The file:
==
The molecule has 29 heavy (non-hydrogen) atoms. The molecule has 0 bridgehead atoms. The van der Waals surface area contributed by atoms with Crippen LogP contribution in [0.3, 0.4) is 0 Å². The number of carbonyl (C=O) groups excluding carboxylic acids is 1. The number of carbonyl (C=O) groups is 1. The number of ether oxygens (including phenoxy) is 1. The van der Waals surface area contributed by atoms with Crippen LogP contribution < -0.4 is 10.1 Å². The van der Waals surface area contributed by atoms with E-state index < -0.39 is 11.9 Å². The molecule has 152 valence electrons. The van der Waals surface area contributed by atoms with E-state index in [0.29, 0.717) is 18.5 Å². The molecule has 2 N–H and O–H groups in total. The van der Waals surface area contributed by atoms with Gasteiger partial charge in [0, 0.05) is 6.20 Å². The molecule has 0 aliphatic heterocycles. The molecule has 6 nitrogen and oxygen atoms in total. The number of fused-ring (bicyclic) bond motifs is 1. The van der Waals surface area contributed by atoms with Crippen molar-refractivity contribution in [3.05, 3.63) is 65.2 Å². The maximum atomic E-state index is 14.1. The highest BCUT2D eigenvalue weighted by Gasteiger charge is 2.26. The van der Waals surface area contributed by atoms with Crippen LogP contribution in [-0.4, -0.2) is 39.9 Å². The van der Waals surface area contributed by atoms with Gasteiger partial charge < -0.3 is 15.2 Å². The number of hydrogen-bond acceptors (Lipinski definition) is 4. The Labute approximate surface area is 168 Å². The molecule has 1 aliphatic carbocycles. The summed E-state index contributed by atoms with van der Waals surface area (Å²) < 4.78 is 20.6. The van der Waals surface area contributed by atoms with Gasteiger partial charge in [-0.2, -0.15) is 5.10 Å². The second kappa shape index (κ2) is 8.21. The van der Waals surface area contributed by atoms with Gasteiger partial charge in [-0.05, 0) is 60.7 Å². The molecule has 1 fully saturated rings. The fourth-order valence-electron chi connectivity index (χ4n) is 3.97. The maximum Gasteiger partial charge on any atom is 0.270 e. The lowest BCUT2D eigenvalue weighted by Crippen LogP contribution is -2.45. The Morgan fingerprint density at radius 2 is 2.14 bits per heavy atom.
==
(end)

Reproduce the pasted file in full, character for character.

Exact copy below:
The molecule has 29 heavy (non-hydrogen) atoms. The molecule has 0 bridgehead atoms. The van der Waals surface area contributed by atoms with Crippen LogP contribution in [0.3, 0.4) is 0 Å². The number of carbonyl (C=O) groups excluding carboxylic acids is 1. The number of carbonyl (C=O) groups is 1. The number of ether oxygens (including phenoxy) is 1. The van der Waals surface area contributed by atoms with Crippen LogP contribution < -0.4 is 10.1 Å². The van der Waals surface area contributed by atoms with E-state index < -0.39 is 11.9 Å². The molecule has 152 valence electrons. The van der Waals surface area contributed by atoms with E-state index in [0.29, 0.717) is 18.5 Å². The molecule has 2 N–H and O–H groups in total. The van der Waals surface area contributed by atoms with Gasteiger partial charge in [0, 0.05) is 6.20 Å². The molecule has 0 aliphatic heterocycles. The molecule has 6 nitrogen and oxygen atoms in total. The number of fused-ring (bicyclic) bond motifs is 1. The van der Waals surface area contributed by atoms with Crippen molar-refractivity contribution in [3.05, 3.63) is 65.2 Å². The maximum atomic E-state index is 14.1. The highest BCUT2D eigenvalue weighted by Gasteiger charge is 2.26. The van der Waals surface area contributed by atoms with Crippen LogP contribution in [-0.4, -0.2) is 39.9 Å². The van der Waals surface area contributed by atoms with Gasteiger partial charge < -0.3 is 15.2 Å². The number of hydrogen-bond acceptors (Lipinski definition) is 4. The Labute approximate surface area is 168 Å². The molecule has 1 aliphatic carbocycles. The summed E-state index contributed by atoms with van der Waals surface area (Å²) < 4.78 is 20.6. The van der Waals surface area contributed by atoms with Gasteiger partial charge in [-0.2, -0.15) is 5.10 Å². The second kappa shape index (κ2) is 8.21. The van der Waals surface area contributed by atoms with Gasteiger partial charge in [-0.05, 0) is 60.7 Å². The molecule has 1 fully saturated rings. The fourth-order valence-electron chi connectivity index (χ4n) is 3.97. The maximum Gasteiger partial charge on any atom is 0.270 e. The lowest BCUT2D eigenvalue weighted by Crippen LogP contribution is -2.45. The Morgan fingerprint density at radius 2 is 2.14 bits per heavy atom.